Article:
Margin compression, inflation and high rates are conspiring
You could say David Temko (pictured) has mortgages coursing through his veins.
Maybe that’s because his father was a commercial and residential real estate broker, and that, at the very least, Temko grew up soaking up industry lexicon from a very young age.
“He was a pioneer in the space, so I always appreciated the entrepreneurial spirit,” he said of his father.
Having followed in his footsteps, Temko’s rise in the mortgage industry has been meteoric. From his first foray in the space as a commercial real estate broker a decade or so ago, he is now the president of San-Diego based brokerage C2 Financial Corporation, one of the country’s largest mortgage brokers and home to more than 900 loan originators.
“I actually built a commercial division for C2, it’s one of the verticals that we have, and, over time, I’ve kind of delegated that out and really lead the company in all verticals,” he told MPA.
“It’s an opportunity for me to truly lead the charge and showcase what C2 is and how it can really make a greater impact in the community across the nation and bring on really top-notch loan officers.”
As C2’s originators work with more than 100 wholesale lenders, the company says it receives “preferred pricing and service” from their partners.
“We have a war chest of amazing wholesale lenders, and those relationships run very deep. Some get the broader and larger amount of our loan volume because they’re hyper competitive and because they provide greater innovations and technology that are easier for my loan officers and their borrowers to capitalize on,” Temko said.
Thanks to having these resources, C2’s loan officers could close “as fast as eight days”, he added.
If the fundamentals at C2 appear sound, they need to be. 2022 is already shaping up to be a hugely challenging year for the mortgage industry, with concerns about job losses sparked by margin compression, as well as higher rates and soaring inflation.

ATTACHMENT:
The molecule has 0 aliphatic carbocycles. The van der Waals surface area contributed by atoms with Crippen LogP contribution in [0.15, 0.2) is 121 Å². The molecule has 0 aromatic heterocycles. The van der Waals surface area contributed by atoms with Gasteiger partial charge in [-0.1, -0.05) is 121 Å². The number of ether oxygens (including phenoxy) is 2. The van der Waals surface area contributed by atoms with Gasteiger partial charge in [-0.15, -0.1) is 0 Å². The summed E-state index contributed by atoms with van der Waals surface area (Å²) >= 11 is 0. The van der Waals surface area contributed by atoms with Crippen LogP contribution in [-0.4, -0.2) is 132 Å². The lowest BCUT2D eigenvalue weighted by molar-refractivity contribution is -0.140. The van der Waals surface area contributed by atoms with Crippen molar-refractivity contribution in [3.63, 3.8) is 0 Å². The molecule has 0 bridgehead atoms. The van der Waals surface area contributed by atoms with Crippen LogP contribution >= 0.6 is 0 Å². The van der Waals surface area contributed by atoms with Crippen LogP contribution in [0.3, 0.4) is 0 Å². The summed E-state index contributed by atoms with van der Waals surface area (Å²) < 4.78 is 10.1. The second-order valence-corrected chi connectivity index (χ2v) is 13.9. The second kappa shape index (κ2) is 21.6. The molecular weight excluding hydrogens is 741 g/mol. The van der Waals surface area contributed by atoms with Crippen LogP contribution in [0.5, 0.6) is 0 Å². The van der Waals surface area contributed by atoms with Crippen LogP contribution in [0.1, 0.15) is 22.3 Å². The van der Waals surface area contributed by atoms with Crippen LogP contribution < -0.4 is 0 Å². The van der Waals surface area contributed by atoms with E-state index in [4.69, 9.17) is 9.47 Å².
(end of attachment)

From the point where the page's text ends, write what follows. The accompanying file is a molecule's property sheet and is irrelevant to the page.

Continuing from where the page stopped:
Read more: Wholesale lender lays off 348 workers
Recent events bear this out. This week it emerged that Texas-based Stearns Lending LLC will be laying off 348 workers by the end of the month. According to an MPA report, the move was prompted by the closure of its wholesale channel following its acquisition by Guaranteed Rate.
In addition, although mortgage experts have been at pains to dismiss fears of a real estate ‘bubble’, consulting firm Kearney last week warned that the sector was plagued with zombie companies (firms that have been operating for 10 years or more, but barely break even) and that there was a significant risk they would be filing for insolvency when interest rates rise (they now stand at 3.72% for 30-year fixed-rate mortgages, up from 3.64%).
And with reports of a home sales drop of 4.6% last month, amid ongoing price rises and supply shortages (down 40.5% from pre-COVID levels), and with refi demand falling by 13% last week, it may well be a case of survival of the fittest.
Temko nonetheless expressed optimism about the company’s prospects, even though he recognized that the refi boom was effectively over, and that with inventory at a premium, it would mostly be all cash buyers or borrowers “extremely well qualified” or in touch with “the right mortgage broker” who’ll be standing at the front of the line.
“It’s a function of identifying who is active in the market, who has better margins and who is willing to compete. Once they fill up that bucket and they move themselves out of the market, my loan officers can pivot to the ones that are aggressively in it. So, I feel super confident that we are in a better space going forward,” he said.
Whereas banks and correspondent lenders would struggle with margin compression, he claimed C2’s loan officers could obtain a better rate and pivot from lender to lender, thereby giving the opposition “a run for their money”.
They are bold assertions, but Temko’s bullish confidence may be explained by his philosophy – a mixture of circumspection and dogged determination.
“You’ve got to be focused on your craft and continuously improve every day,” he said. “Every space you’re in is a milestone to get to where you’re going. There’s a tendency to be kind of impatient, which is very common in this day and age.”
He said the biggest mistake young brokers made was to “get in above” their means, advising them instead to keep their overheads low and to “stick at it” when times were hard.
“Nothing good comes easy,” he suggested. “Understand that process and just kind of master your trade and cut your space, because everything’s competitive. Be passionate about that and kind of drill down.”